Working, gentle Hands

I remember as a kid looking at my grandma’s hands and following all of the veins that went along the back and how she kept her nails short. I’ve always known her to be a hard worker and when she had to take care of my grandpa with Parkinson’s disease, her hands were gentle, but firm. She always put us at ease with a touch of her hands and a warm hug, not to mention a bowl of ice cream whenever we came over. She was always doing thing with her hands, cleaning the house, taking care of grandpa, watching her grandson when his mom had to work, working in her garden to name a few activities. She taught us the value of hard work and being loyal. My parents aunts and uncles all showed us the value of hard work and to really get into a job to do it right even if it meant a little dirt under the nails, because of this my hubby and I try to instill into our kids the importance of hard work and a gentle touch.

Over the years I have seen the power a gentle touch can have, and I have been lucky enough to be the recipient of said touch. When I was a new momma I remember being so nervous and worried that I was doing something wrong. I was given this small being, wheeled out of hospital and was basically told “good luck, you’ll do fine”. I had no idea what I was doing, but I had women come alongside me to encourage and help when I had no clue. The gentle touches that I received came in the form of cleaning my house, a warm meal made, a gentle squeeze of the shoulder and I hug my baby tight. As my first child became a sister twice the help we were given during the growing years and into their teen/preteen years came in the form of playdates, and special moments with friends, helping around the house and many, many encouraging hugs letting me know that I can a will survive the teenage/preteen years.

I have seen working hands be there in need for people an their pets at my job. I firm but gentle hold on a nervous dog/cat. Experienced hands doing precise procedures and surgeries. Hands that have expertly performed blood draws and placed catheters. Hands that have supported clients when they have had to make tough decisions. It’s a crazy place to be working in a field that requires you read animal minds as well and trying to decipher human’s thoughts. Pets trust their humans to keep them safe and to love them, while the nurses and doctors that are there to help take care of the pets have to read the body languages of the pets to know how to treat them and approach them. There is actually a whole training on making sure an animals has a “fear free” visit when they come into a hospital, you know what the main focus is? How we handle and touch the animals. If we provoke more fear or nervousness we are not handling them correctly and are taught to reevaluate the situation. The power of touch is a real thing.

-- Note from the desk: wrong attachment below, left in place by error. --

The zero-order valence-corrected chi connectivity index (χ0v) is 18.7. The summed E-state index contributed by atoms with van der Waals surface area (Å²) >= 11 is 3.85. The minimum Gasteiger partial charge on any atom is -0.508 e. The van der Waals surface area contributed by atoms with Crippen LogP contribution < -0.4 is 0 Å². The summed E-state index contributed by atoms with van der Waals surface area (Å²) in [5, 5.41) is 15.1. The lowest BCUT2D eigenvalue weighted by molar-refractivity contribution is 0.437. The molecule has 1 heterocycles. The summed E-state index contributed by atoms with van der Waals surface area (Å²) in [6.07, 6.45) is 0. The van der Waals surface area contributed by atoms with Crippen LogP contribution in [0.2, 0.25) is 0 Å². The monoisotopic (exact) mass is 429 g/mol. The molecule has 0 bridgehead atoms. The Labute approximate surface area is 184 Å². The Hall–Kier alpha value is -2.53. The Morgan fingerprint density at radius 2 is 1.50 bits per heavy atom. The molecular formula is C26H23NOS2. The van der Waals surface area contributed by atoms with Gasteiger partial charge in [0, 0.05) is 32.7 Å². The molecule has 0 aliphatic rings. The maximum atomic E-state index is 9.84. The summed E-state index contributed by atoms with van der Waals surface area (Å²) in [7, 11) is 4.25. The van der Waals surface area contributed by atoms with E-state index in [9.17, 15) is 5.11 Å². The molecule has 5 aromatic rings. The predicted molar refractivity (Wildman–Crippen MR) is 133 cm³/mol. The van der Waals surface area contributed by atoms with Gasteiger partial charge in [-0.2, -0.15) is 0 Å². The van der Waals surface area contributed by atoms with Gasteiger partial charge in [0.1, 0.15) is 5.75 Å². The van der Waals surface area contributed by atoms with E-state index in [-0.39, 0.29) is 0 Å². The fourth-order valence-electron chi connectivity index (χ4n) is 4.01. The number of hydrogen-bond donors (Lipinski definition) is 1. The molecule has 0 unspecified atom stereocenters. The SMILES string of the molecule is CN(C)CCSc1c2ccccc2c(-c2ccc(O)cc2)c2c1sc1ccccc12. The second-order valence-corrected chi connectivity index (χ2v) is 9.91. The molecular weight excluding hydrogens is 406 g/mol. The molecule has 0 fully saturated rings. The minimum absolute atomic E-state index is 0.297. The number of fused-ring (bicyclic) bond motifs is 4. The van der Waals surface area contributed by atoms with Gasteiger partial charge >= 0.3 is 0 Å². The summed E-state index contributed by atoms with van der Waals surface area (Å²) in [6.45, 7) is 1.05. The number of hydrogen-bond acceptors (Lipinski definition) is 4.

We use our hands for so many things, when we chose to use them to hold a hand, hold a leash, or start a project, it’s amazing what they are good for. Yesterday I had a really hard day at work, actually it was near the end of the day that was the hardest. I had to be there for a client who was putting her 14 year old dog down, and when there was a point that the dog needed some support before we went forward it was the gentle hand of his owner holding him that calmed him down to be loved and comforted by the rest of his family. As I returned home from that appointment it wasn’t my family this time that helped me relax, it was sitting next to my dog and just petting his head. He allowed me to twirl his floppy ears in my fingers and scratch his head and neck. That calmed me down and helped me to be there for my family. He may not have working, gentle hands but he allowed my hands to pet him so that I could start to relax and get to a point that I could be present with my family. The power of touch is a wonderful thing. Until next time:

No other form of communication is as universally understood at touch. The compassionate touch of a hand or a reassuring hug can take away our fears, soothe our anxieties, and fill the emptiness of being lonely.

Randi G. Fine

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